- Improves social functioning and retention during treatment
This prescription is administered in controlled clinical doses. Patients will focus on their recovery and changing their lifestyles for the better rather than on where they’ll get their next fix.
This prescription medication is a great alternative to methadone. While methadone is effective for some people recovering from addiction, it’s been known to cause adverse side effects like vomiting, slowed breathing, and sexual dysfunction.
How Long Should I Take Suboxone?
This prescription is a long-term solution when used as part of our MAT program in Richmond, VA. Patients will have a higher risk of relapse when they cease their medication use before the six-month period.
You should enter our MAT program in Richmond expecting to have at least a six-month commitment. Some patients benefit from taking the medication for even longer.
Everyone’s recovery needs will vary. You should consult your prescribing physician to determine the length of your opioid addiction treatment program. He or she will also help you decide if you need to stay on your current program or transfer to another prescription like methadone.
We believe there is much more to treatment than simply prescribing Suboxone. Taking this medication is just one aspect of recovery for people with opioid use disorder. Through our MAT program in Richmond, you get a personalized recovery plan, including individual and group therapy, and the skills you need to make life-long changes.
Here’s how we guide our patients through their program.
Initial Consultation & Exam
To start your MAT program in Richmond, we will first perform an initial consultation and exam. This will help us determine what your program will look like. We’ll create a tailored recovery regiment based on hair and urine samples and self-reports of your drug use habits.
Before you begin the next stage of your program (called the Induction phase), you must have not taken opioids for at least 16 hours. In fact, the American Society of Addiction Medicine recommends a time period of anywhere between 16 and 48 hours.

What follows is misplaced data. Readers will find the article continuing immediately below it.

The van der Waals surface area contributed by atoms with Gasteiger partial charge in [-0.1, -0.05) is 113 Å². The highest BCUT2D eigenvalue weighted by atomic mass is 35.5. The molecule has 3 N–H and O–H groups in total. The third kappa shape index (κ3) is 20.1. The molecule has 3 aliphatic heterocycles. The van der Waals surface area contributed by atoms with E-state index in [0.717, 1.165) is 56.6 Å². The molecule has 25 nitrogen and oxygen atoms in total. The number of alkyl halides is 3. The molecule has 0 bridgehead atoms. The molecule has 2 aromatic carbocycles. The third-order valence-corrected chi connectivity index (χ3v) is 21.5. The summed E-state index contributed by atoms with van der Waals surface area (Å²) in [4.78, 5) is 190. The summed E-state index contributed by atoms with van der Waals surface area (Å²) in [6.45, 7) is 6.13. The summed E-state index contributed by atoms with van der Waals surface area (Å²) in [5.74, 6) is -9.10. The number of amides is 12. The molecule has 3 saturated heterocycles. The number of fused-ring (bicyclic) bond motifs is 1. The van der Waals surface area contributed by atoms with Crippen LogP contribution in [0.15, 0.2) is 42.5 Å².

Once you have reached a moderate state of withdrawal, we will administer your initial induction dose at our opioid addiction treatment center in Richmond. You should feel the effects kick in within an hour.
For the next three days, you will need to come to our Richmond, VA treatment center for follow-up visits. Your doctor will monitor your progress and adjust your treatment plan accordingly.
After the initial three days, you will enter the Stabilization phase of your treatment. You will continue to come to our opioid addiction treatment center in Richmond. Your doctor may or may not adjust your prescription based on the
At this point, you will also begin working toward your recovery goals. You may partake in individual counseling, group counseling, and psychiatry sessions to help you in your recovery.
The final phase of our MAT program for opioid addiction treatment is called the Maintenance phase. You will proceed with your treatment for as long as you and your doctor want to follow. Most patients will benefit from being in an MAT program for at least a year.
The length of your treatment period will depend on how much progress you make and how well you do with therapy and other components of your program. A successful recovery program will allow you to work on all aspects of your life in a healing environment, allowing you to break free of addiction and live in recovery.
Get in Touch With Our Medical Assisted Treatment Team Today
Get in touch with our Richmond treatment center about starting an MAT program that includes a buprenorphine-naloxone medication. Our knowledgeable opioid addiction treatment team will create a customized recovery program for you.
No matter who you are or what troubles you’ve faced in the past, our treatment center is here to help. Contact us today to schedule an appointment at our treatment center in Richmond, VA!